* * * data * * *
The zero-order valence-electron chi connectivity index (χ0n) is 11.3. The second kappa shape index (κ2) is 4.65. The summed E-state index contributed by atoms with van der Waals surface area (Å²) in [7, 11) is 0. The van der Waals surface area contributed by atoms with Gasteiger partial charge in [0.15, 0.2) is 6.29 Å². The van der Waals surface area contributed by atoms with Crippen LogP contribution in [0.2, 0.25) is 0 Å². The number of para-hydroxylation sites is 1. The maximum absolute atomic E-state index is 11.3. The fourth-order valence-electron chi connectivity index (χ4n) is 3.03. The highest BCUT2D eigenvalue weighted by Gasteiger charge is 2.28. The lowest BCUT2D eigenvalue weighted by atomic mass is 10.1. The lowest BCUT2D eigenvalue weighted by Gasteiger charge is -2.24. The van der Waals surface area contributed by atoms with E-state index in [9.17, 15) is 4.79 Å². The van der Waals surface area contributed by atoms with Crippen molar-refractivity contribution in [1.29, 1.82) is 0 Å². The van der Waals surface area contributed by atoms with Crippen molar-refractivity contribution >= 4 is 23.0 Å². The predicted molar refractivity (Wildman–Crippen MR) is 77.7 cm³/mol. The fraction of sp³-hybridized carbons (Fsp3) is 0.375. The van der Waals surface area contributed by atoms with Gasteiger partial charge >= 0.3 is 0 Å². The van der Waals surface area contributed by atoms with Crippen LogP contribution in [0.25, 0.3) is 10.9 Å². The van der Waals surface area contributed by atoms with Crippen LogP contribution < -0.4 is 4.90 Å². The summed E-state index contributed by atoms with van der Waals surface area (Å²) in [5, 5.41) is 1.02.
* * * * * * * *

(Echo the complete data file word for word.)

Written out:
The zero-order valence-electron chi connectivity index (χ0n) is 11.3. The second kappa shape index (κ2) is 4.65. The summed E-state index contributed by atoms with van der Waals surface area (Å²) in [7, 11) is 0. The van der Waals surface area contributed by atoms with Gasteiger partial charge in [0.15, 0.2) is 6.29 Å². The van der Waals surface area contributed by atoms with Crippen LogP contribution in [0.2, 0.25) is 0 Å². The number of para-hydroxylation sites is 1. The maximum absolute atomic E-state index is 11.3. The fourth-order valence-electron chi connectivity index (χ4n) is 3.03. The highest BCUT2D eigenvalue weighted by Gasteiger charge is 2.28. The lowest BCUT2D eigenvalue weighted by atomic mass is 10.1. The lowest BCUT2D eigenvalue weighted by Gasteiger charge is -2.24. The van der Waals surface area contributed by atoms with E-state index in [9.17, 15) is 4.79 Å². The van der Waals surface area contributed by atoms with Crippen molar-refractivity contribution in [1.29, 1.82) is 0 Å². The van der Waals surface area contributed by atoms with Crippen molar-refractivity contribution >= 4 is 23.0 Å². The predicted molar refractivity (Wildman–Crippen MR) is 77.7 cm³/mol. The fraction of sp³-hybridized carbons (Fsp3) is 0.375. The van der Waals surface area contributed by atoms with Gasteiger partial charge >= 0.3 is 0 Å². The van der Waals surface area contributed by atoms with Crippen LogP contribution in [0.25, 0.3) is 10.9 Å². The van der Waals surface area contributed by atoms with Crippen LogP contribution < -0.4 is 4.90 Å². The summed E-state index contributed by atoms with van der Waals surface area (Å²) in [5, 5.41) is 1.02.